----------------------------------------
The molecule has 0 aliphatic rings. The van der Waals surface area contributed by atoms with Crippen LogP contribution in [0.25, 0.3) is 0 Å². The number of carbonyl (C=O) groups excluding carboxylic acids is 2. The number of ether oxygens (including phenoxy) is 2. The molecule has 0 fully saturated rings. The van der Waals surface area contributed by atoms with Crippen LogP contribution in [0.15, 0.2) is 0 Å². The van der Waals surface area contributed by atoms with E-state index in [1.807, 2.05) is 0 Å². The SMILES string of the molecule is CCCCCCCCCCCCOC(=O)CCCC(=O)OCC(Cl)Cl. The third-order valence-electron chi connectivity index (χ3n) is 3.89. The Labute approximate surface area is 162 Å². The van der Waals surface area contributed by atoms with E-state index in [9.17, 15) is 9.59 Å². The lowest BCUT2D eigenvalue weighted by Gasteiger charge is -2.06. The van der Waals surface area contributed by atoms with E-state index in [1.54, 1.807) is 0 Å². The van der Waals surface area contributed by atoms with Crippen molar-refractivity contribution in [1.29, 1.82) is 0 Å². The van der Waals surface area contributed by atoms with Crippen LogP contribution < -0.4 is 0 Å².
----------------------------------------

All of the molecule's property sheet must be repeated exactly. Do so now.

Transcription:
The molecule has 0 aliphatic rings. The van der Waals surface area contributed by atoms with Crippen LogP contribution in [0.25, 0.3) is 0 Å². The number of carbonyl (C=O) groups excluding carboxylic acids is 2. The number of ether oxygens (including phenoxy) is 2. The molecule has 0 fully saturated rings. The van der Waals surface area contributed by atoms with Crippen LogP contribution in [0.15, 0.2) is 0 Å². The van der Waals surface area contributed by atoms with E-state index in [1.807, 2.05) is 0 Å². The SMILES string of the molecule is CCCCCCCCCCCCOC(=O)CCCC(=O)OCC(Cl)Cl. The third-order valence-electron chi connectivity index (χ3n) is 3.89. The Labute approximate surface area is 162 Å². The van der Waals surface area contributed by atoms with E-state index in [9.17, 15) is 9.59 Å². The lowest BCUT2D eigenvalue weighted by Gasteiger charge is -2.06. The van der Waals surface area contributed by atoms with E-state index in [1.54, 1.807) is 0 Å². The van der Waals surface area contributed by atoms with Crippen molar-refractivity contribution in [1.29, 1.82) is 0 Å². The van der Waals surface area contributed by atoms with Crippen LogP contribution < -0.4 is 0 Å².